Green Jobs

As debate began on a comprehensive energy bill, the Senate adopted a job-training proposal by Senators Bernie Sanders and Hillary Clinton. The measure would authorize resources to train workers for "green collar jobs" that involve the design, manufacture, installation, operation, and maintenance of technologies associated with energy efficiency and renewable, clean energy options. It also would authorize research on labor market trends. "One way to slow global warming is to use energy in a smar

As debate began on a comprehensive energy bill, the Senate today adopted a job-training proposal by Senators Bernie Sanders and Hillary Clinton.

The measure would authorize resources to train workers for "green collar jobs" that involve the design, manufacture, installation, operation, and maintenance of technologies associated with energy efficiency and renewable, clean energy options. It also would authorize research on labor market trends.

"One way to slow global warming is to use energy in a smarter way. An effective and economical way to cut consumption is to make homes and businesses more energy efficient. Trouble is, today you would have a hard time finding workers qualified to do the job," Sanders said. "If we're smart, we can help people make their homes and offices more energy efficient and in the process create millions of good-paying ‘green jobs.' "

"To attack global warming, we need to promote energy efficiency and renewable energy," said Senator Clinton. "Deploying these technologies is a win-win that will reduce pollution and create new, good-paying jobs. This important legislation will help to train workers to meet the needs of the growing clean energy sectors of our economy."

The Senate adopted their amendment by a voice vote after Sanders told colleagues why the program is necessary. "In Vermont," he said, "if a family wants to weatherize their home, it can take up to two years to make it happen because there are not enough workers out there. The same thing goes for installation of solar panels or wind turbines. The widespread adoption of these technologies is being stopped in its tracks because we simply don't have enough people to do the jobs."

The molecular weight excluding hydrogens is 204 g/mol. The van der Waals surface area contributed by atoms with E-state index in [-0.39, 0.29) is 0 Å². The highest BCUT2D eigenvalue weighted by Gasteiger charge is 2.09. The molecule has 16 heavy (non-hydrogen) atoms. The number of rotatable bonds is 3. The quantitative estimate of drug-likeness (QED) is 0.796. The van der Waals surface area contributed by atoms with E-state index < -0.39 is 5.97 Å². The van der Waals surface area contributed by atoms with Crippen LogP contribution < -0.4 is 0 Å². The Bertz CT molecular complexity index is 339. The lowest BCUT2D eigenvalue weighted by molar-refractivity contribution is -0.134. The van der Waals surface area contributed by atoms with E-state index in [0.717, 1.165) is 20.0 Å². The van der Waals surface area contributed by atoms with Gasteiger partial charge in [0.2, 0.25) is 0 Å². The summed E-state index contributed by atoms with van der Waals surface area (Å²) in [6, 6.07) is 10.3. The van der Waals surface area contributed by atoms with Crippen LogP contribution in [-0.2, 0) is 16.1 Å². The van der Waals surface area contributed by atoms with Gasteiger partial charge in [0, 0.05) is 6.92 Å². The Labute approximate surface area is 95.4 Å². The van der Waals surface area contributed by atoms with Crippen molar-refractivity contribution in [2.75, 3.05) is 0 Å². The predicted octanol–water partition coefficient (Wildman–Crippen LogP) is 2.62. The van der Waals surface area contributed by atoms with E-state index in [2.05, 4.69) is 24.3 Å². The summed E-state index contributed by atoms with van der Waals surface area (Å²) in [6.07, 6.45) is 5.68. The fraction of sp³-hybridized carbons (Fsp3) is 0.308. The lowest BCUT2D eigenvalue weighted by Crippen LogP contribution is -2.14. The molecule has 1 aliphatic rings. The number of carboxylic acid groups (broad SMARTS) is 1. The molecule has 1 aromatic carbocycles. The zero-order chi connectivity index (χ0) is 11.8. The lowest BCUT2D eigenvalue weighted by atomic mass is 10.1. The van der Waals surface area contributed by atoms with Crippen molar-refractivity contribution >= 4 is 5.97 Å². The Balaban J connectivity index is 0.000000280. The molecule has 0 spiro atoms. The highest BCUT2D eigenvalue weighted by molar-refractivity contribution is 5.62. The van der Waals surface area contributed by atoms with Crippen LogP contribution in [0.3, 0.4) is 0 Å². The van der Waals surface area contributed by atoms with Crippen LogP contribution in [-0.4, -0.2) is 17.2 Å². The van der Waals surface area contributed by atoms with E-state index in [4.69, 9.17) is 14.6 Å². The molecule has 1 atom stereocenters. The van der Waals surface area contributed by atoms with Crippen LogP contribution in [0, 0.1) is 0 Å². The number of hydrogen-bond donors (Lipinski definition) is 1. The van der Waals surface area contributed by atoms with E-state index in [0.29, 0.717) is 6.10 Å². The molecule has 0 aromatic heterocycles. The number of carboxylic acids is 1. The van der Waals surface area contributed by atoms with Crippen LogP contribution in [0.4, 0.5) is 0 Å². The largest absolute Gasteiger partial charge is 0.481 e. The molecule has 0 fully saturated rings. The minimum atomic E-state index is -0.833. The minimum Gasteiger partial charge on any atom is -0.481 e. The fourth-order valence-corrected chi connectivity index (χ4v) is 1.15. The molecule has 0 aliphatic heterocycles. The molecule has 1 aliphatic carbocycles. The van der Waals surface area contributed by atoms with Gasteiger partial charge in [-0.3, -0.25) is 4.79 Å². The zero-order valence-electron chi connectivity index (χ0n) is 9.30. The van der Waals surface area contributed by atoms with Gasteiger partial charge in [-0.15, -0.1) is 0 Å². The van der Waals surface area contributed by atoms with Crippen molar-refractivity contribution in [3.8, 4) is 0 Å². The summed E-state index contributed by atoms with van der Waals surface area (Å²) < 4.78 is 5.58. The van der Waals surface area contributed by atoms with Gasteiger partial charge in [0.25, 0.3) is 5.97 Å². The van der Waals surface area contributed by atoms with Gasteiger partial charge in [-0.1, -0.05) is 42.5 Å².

A study last year by the National Renewable Energy Lab identified the shortage of training as "a leading non-technical barrier to renewable energy and energy efficiency growth."

Clean Water Action, Earthjustice, Public Citizen, The Sierra Club, The Union of Concerned Scientists and other environmental groups backed the amendment. So did labor and business groups.

The National Association of Energy Service Companies, American Solar Energy Society, American Wind Energy Association, Renewable Fuels Association, and Solar Energy Industries Association wrote that "across the country, our companies experience workforce shortages as one of the key barriers to growth. By establishing a pilot program specifically geared toward the renewable energy and efficiency industries, the Sanders-Clinton Amendment would enable us to build the workforce our industries need to achieve their maximum potential."

The Apollo Alliance, a coalition of labor, environmental and other groups, as well as the AFL-CIO also supported the measure.

"As Congress advances programs to enhance our energy security and address global warming, workforce shortages are emerging in the utilities sector that could stymie growth of the renewable energy and efficiency industries," Apollo Alliance President Jerome Ringo said. "According to the American Public Power Association, half of current utility workers will retire within the next decade. However, our nation is not training enough new workers to fill their places."

To read a summary of the amendment click here.

To read the bill click here.

Letters of support: